Our planned evangelistic services were imminent; a preacher and a men’s quartet would be arriving on Sunday. Our pastor didn’t want the disaster cleanup to distract from that effort, so he let people know that no more volunteers were needed.
He thought flowers for the church would be a nice touch so he sent one of the ladies to order flowers. All the flower shops in Moose Jaw were owned by one extended family. The basements of two family hames had flooded and volunteers had cleaned them. The pastor told the lady that if she casually mentioned that the flowers were for the church that had done the cleanup they might just offer to give the flowers at no charge. The strategy worked.
Really, all the members of the church had day jobs and all the work had been done by volunteers from out of town, but the news media gave all the credit to the church. The first night of the meetings, the mayor of Moose Jaw came to thank the church on behalf of the people of Moose Jaw.
I found all this a little disconcerting, but it would get worse. The men from Linden had left a bunch of tracts with us and we read most of them. Chris read one that taught about how a Christian woman should cover her head when praying. At a Bible study shortly after the evangelistic meetings, Chris innocently asked if that was still a requirement for Christian women. The unanimous answer was no. Many remembered that their mothers or grandmothers had worn head coverings, but didn’t know why and were happy the practice had stopped. One lady said “The Bible also says that a woman shouldn’t wear men’s clothing. As long as I wear pants I’m not going to worry about a head covering.”
I was working evenings at the Post Office and didn’t get in on that discussion. But I was in church to witness the aftermath the following Sunday. The pastor began his message by saying “The question has been raised about whether women should wear hats to church.” He went on from there to ridicule the idea of women wearing big flowery hats to church that would look ridiculous and hinder the view of people behind them in the pews. That wasn’t at all the question that Chris had raised and he never did address the teaching of the apostle Paul in 1 Corinthians chapter 11.
When we got home, I told Chris “You hit a nerve.” The pastor’s desperate attempt to stifle any discussion of this topic would have been humorous if it hadn’t been so sad. Perhaps it did work for those who were already of that mind, but for us in our search it seemed like there might be a truth here that he was afraid to even look at.
Then we got a phone call from one of the men from Linden who had been to Moose Jaw. He told us that there were tent meetings being held at Osler, north of Saskatoon. That was almost a three-hour drive, but we decided to go Sunday evening when I didn’t have to work. The tent was set up on a vacant lot just off the highway. We had no trouble finding it and soon we were attending our first service of the Church of God in Christ Mennonite. We enjoyed the singing, the preaching was more straightforward than we had heard before, no beating around the bush.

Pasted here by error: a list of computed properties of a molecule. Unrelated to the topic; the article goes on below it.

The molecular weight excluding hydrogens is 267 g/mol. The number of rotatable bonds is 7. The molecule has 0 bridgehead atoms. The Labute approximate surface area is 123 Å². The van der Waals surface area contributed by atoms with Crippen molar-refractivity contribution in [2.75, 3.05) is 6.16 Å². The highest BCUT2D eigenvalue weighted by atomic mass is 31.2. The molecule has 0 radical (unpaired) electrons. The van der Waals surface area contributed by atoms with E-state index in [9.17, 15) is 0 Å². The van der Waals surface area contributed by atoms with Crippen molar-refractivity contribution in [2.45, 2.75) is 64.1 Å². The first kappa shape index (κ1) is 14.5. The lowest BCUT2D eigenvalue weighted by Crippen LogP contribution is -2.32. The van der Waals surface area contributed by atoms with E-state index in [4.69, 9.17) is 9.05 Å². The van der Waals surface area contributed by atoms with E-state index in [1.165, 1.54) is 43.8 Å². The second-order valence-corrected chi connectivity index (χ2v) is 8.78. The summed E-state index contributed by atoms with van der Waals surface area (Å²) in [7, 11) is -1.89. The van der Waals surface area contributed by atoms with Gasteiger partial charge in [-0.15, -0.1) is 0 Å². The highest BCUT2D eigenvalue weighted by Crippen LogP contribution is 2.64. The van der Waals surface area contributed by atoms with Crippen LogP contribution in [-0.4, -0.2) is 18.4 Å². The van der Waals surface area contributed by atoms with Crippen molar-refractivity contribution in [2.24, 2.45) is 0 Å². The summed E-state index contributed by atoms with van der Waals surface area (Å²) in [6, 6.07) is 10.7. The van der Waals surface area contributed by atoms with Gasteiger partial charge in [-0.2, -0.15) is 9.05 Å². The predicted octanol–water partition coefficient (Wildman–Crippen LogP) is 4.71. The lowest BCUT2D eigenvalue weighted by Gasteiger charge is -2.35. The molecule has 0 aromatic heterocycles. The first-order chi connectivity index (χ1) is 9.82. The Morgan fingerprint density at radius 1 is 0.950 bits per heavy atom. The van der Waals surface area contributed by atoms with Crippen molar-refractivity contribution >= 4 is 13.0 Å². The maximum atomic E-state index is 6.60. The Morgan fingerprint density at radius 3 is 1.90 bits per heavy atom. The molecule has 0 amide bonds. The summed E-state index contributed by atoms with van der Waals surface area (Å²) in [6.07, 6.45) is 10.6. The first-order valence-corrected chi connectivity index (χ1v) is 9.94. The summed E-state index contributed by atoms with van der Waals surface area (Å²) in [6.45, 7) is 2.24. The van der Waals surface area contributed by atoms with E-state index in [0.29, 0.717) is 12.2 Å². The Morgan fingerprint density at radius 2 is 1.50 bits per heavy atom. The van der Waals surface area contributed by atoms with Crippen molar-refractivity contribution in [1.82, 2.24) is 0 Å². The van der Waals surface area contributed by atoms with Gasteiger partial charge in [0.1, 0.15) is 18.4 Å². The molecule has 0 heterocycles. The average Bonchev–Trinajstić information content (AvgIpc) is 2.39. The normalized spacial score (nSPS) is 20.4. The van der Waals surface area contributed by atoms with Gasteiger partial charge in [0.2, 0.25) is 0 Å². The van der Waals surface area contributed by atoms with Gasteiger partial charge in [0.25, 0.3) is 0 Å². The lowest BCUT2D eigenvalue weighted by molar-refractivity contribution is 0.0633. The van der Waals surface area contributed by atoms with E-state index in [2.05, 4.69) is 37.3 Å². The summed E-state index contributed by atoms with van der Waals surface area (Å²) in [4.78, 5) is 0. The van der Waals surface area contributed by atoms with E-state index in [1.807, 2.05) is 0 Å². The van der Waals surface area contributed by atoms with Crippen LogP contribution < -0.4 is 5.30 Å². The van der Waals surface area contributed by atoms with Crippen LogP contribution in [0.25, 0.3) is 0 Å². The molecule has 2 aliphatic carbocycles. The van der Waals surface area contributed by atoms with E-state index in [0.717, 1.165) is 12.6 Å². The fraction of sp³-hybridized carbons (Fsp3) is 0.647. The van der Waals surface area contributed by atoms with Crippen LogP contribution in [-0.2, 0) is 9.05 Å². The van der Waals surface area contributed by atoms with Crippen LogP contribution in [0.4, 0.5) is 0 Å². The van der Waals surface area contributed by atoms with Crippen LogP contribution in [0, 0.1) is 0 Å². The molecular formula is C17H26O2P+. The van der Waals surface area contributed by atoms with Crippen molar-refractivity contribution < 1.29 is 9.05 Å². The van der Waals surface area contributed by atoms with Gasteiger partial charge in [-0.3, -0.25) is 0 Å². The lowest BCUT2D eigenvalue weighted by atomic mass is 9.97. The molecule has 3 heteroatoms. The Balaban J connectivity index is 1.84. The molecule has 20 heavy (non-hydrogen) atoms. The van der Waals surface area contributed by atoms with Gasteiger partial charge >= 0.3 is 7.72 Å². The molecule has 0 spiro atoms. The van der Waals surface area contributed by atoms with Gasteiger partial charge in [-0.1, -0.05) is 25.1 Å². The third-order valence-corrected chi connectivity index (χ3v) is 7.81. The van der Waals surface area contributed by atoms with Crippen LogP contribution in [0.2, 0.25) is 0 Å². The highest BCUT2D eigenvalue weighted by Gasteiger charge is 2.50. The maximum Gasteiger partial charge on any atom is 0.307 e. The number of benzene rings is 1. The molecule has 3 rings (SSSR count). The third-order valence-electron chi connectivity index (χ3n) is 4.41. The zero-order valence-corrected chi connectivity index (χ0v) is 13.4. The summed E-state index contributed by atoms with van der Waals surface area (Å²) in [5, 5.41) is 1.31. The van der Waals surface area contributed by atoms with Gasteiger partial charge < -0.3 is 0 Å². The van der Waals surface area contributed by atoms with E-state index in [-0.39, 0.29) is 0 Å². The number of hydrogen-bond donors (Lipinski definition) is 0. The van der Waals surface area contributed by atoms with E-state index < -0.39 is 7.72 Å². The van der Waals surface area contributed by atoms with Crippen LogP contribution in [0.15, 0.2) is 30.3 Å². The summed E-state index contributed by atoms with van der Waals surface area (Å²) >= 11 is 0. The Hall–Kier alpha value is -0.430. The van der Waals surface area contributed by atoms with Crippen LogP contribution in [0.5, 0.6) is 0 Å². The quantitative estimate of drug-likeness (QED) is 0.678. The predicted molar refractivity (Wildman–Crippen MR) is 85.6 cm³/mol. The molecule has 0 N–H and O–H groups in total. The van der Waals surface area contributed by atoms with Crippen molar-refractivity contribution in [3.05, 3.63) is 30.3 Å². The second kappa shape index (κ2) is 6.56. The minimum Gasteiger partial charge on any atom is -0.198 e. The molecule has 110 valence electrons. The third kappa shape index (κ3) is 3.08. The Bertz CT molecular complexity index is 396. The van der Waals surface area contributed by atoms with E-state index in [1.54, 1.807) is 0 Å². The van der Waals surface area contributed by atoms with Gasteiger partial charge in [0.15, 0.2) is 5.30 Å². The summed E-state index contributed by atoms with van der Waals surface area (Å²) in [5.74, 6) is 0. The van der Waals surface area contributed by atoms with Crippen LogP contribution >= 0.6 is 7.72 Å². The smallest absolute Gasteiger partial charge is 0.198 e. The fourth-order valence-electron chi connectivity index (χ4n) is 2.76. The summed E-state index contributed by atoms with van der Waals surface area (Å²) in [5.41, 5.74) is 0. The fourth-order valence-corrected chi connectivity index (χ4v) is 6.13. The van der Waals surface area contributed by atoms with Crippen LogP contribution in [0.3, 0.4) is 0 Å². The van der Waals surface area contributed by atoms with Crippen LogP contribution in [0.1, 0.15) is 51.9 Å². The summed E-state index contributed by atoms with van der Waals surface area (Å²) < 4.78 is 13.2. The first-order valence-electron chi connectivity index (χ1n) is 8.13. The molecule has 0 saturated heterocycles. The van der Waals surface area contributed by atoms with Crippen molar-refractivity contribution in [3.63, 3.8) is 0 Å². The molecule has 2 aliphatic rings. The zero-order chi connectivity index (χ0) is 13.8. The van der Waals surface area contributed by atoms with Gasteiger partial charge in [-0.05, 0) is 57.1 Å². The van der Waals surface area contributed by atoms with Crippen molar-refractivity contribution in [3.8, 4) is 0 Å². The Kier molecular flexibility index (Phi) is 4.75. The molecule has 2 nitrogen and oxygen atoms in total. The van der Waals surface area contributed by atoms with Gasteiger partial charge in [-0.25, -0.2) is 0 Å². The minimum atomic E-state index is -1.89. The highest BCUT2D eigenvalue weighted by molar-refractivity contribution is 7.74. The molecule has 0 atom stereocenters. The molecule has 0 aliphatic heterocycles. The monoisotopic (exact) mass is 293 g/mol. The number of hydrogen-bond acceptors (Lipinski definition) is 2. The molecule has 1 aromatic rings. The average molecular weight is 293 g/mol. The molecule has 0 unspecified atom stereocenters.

There were a couple of travel trailers parked behind the tent and we stayed until 1:00 a.m. visiting with the ministers and got home at 4:00. That was fine, since my work shift didn’t start until 3:00 the next afternoon.
We went back to the Moose Jaw church the next Sunday and they were markedly uninterested in our trip to the tent meeting. Finally we decided that we were travelling a different path than the rest of the church and stopped going.
We made a trip to Linden on a long weekend that summer and thoroughly enjoyed it. There were two tiny congregations of that church in Saskatchewan, one at Hague and one at Bredenbury. Each one was a three-hour drive, but we visited each several times.
There was a stumbling block, though, that prevented us considering membership in this church. They believed that their church was the one that Jesus was building and that all others were man-made churches.
That fall the Sutera twins came to Moose Jaw to hold revival meetings, sponsored by all the evangelical churches in the city. We attended as many as we could, they went on for several weeks; the attendance outgrew the church where the meetings began and the meetings moved to a larger one.
The meetings were aimed at born-again Christian people and the messages all came down to the point that if you had sin in your life and were not willing to repent and forsake it, God could not bless or use you. The messages were good as far as they went.
We were well enough acquainted to know what was going on in most of the evangelical churches and knew there was some level of strife and dissension in each of them. That was never addressed, but I wondered if the theme of Ralph and Lou Sutera didn’t especially apply to churches. How could God bless or use a church that knew there was sin in its midst and saw no way to do anything about it?